Idaho Supreme Court denies Thomas Creech’s appeals. His execution is scheduled soon

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Idaho’s first execution in nearly 12 years will continue as scheduled later this month after the state’s highest court Friday denied a stay of execution for Thomas Creech and dismissed two of the longtime death row prisoner’s state appeals.

Attorneys for Creech argued Monday before the Idaho Supreme Court requesting the stay. They said the constitutional rights issues raised in their client’s two appeals, the complexities of the cases and a plain reading of state law provided for the stay.

The court’s five justices unanimously disagreed, siding with the state district court that previously ruled against Creech in both cases.

In one case, the lower court ruled Creech was not entitled to claim he had received ineffective legal counsel during a prior sentencing, when he was handed the death penalty, on account of his attorneys at the time not presenting his history of childhood physical and sexual abuse and traumatic head injuries to the judge. Creech also did not file the appeal in a timely manner, according to Idaho law, wrote Richard Bevan, Idaho chief justice.

In the second case, Creech’s attorneys argued that their client’s death sentence should be thrown out because it was handed down by a judge, rather than a jury, and was therefore unconstitutional. The U.S. Supreme Court ruled in 2002 that only juries could impose a death sentence. Creech’s appeal was denied for not having been filed in a timely manner, according to Idaho law.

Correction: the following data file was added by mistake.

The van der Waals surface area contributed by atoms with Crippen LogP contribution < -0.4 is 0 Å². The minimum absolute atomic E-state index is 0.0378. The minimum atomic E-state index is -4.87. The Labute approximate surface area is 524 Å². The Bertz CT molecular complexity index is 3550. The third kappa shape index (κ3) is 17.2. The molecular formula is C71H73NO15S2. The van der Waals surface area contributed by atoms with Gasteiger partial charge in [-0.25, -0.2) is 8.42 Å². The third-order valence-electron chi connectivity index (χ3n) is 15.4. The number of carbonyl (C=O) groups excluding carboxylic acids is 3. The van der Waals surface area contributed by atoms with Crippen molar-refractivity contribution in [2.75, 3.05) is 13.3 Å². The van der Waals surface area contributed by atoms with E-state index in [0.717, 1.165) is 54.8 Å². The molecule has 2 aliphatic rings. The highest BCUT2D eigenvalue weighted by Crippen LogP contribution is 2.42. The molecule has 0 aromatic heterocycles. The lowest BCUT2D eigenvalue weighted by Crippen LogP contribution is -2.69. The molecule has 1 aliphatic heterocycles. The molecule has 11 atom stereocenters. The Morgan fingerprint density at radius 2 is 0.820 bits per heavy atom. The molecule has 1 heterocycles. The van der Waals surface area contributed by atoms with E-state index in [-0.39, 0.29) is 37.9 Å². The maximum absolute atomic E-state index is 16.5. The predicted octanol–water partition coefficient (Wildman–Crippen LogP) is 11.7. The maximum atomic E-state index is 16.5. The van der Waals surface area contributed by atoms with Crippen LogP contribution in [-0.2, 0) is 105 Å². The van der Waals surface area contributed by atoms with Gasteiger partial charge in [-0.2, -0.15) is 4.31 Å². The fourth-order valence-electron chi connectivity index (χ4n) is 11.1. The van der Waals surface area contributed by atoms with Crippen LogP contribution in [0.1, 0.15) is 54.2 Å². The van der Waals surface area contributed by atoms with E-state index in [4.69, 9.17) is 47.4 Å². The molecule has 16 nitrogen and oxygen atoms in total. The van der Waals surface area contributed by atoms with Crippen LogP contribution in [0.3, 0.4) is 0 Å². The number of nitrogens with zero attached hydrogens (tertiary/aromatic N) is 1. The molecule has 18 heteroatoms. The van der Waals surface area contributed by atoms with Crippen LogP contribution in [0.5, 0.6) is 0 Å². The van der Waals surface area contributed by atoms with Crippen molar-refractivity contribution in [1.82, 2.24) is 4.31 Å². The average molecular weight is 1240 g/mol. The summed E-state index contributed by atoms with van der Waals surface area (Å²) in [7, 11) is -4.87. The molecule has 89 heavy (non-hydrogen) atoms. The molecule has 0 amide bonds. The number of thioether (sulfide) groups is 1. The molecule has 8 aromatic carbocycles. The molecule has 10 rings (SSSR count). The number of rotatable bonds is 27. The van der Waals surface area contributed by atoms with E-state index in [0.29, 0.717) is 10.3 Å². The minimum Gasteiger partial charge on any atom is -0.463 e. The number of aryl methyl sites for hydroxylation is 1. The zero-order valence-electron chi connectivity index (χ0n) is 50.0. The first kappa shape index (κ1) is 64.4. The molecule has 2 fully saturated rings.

The Idaho attorney general’s office, which argued against Creech’s appeals, and Creech’s attorneys with the nonprofit Federal Defender Services of Idaho did not immediately respond to requests for comment Friday afternoon from the Idaho Statesman.

Creech, 73, has been incarcerated in Idaho for nearly 50 years, the majority of that time on death row. He has been convicted of five murders, including three in Idaho.

He first was convicted in Idaho of the November 1974 double-murder of Edward Thomas Arnold, 34, and John Wayne Bradford, 40, in Valley County. Creech was handed the death penalty, but his sentence was later dropped to life in prison after a 1976 U.S. Supreme Court ruling against automatic death sentences.

Creech was later convicted of the May 1981 murder of fellow prisoner David Dale Jensen, 23, while the two were serving in the Idaho maximum security prison. Creech pleaded guilty to Jensen’s murder and was again sentenced to death.

The Idaho Commission of Pardons and Parole granted Creech a clemency hearing last month to consider whether to drop his sentence to life in prison, as he requested. The commissioners deadlocked in a 3-3 vote, which functioned as a denial of his clemency.

Creech’s attorneys sued the parole board and the Ada County Prosecutor’s Office in federal court, which argued against clemency for Creech following the parole board’s decision. That federal appeal remains active.

In another federal appeal, the U.S. 9th Circuit Court of Appeals remanded elements of a legal challenge to the lethal injection drugs intended for use in Creech’s execution. Creech’s attorneys were invited by the appellate court to refile their petition with the U.S. District Court for the District of Idaho.

Creech is scheduled to be executed by lethal injection on Feb. 28. Idaho has not executed a prisoner since June 2012.

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